Information provided to support planning applications is normally uploaded to the Council’s website. RLVs can be submitted on a confidential basis, but in such cases it is recommended that a non-sensitive summary is produced which would be viewable by members of the public. You should however note that viability assessments can be the subject of requests for information under the Environmental Information Regulations and/or the Freedom of Information Act. Guidance and case law would suggest that the majority of any such report would have to be released although we would discuss any release of sensitive information with you first.
Minimum Contents of A Viability Report
All Viability Appraisals should include a supporting report with any valuations and/or spreadsheets outputs included at the end explaining and interpreting the figures and calculations. The submission of figures and calculations alone is likely to result in the Council asking for further information therefore extending the decision making process and timescale.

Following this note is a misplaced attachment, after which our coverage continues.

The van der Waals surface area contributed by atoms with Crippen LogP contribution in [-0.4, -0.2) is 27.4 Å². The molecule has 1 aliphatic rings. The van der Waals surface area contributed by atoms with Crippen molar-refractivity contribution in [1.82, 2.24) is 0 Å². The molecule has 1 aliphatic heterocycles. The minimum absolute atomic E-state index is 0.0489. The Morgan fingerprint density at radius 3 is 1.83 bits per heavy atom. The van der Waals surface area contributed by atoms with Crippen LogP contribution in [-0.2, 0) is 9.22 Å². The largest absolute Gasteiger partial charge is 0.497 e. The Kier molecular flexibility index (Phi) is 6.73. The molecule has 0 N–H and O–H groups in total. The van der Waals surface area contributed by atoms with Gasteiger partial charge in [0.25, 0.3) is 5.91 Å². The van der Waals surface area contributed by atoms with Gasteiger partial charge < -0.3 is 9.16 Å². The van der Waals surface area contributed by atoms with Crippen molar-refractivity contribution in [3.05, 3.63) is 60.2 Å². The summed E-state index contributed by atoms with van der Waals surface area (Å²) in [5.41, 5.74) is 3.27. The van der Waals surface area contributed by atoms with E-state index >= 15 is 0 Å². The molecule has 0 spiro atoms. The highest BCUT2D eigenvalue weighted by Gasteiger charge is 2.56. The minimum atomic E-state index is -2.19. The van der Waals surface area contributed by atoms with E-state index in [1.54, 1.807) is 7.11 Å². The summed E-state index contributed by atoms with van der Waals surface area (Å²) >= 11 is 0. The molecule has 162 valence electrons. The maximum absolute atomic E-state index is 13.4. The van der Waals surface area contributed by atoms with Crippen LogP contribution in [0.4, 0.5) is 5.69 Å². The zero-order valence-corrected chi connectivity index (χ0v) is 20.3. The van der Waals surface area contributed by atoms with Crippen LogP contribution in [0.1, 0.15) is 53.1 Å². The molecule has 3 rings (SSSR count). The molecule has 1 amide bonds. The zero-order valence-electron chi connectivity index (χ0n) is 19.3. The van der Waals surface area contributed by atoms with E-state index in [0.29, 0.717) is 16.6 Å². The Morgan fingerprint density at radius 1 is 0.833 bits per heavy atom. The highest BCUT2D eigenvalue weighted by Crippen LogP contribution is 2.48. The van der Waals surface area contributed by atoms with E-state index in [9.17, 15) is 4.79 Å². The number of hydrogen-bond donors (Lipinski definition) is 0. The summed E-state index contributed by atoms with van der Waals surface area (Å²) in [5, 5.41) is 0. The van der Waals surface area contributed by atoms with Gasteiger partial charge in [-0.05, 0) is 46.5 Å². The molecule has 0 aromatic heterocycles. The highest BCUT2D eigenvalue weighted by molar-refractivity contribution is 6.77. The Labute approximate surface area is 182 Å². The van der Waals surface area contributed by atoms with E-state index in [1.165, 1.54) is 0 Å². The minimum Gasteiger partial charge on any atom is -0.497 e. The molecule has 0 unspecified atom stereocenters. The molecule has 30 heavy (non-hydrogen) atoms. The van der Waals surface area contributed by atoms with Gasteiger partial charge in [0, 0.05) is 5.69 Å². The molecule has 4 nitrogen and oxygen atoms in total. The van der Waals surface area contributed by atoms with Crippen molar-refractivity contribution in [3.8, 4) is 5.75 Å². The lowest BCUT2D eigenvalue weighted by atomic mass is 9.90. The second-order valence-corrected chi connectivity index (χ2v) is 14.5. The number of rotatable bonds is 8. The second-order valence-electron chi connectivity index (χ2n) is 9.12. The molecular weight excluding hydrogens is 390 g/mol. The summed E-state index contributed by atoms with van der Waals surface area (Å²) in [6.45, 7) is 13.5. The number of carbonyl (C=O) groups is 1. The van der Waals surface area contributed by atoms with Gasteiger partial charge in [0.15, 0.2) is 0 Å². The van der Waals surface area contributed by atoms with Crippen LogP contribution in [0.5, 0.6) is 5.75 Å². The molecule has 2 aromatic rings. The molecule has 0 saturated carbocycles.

In preparing this report it may be helpful to remember the purpose and audience of the document. Namely, that it is to help the applicant to demonstrate compliance with Strategy 34, which requires as much affordable housing as is viable if the proposal is not policy compliant.
Every appraisal should therefore provide a narrative about what the viability issue is, what has been done to address it, and what level of affordable housing is now being proposed with justification.
The viability appraisal therefore needs to include the following as a minimum:
- A brief explanation of the background and history of the scheme and why viability is an issue;
- Work though the costs and values used in the appraisal including a clear explanation of the inputs and outputs;
- Clearly set out the findings of the appraisal and what level of affordable housing the scheme can support;
- If there have been revised appraisal(s), for example because the scheme has been redesigned and/or reflecting the passage of time, it will be necessary to explain this including what has changed between the earlier appraisals;
- It must also reach a clear conclusion on exactly what affordable housing is therefore being offered.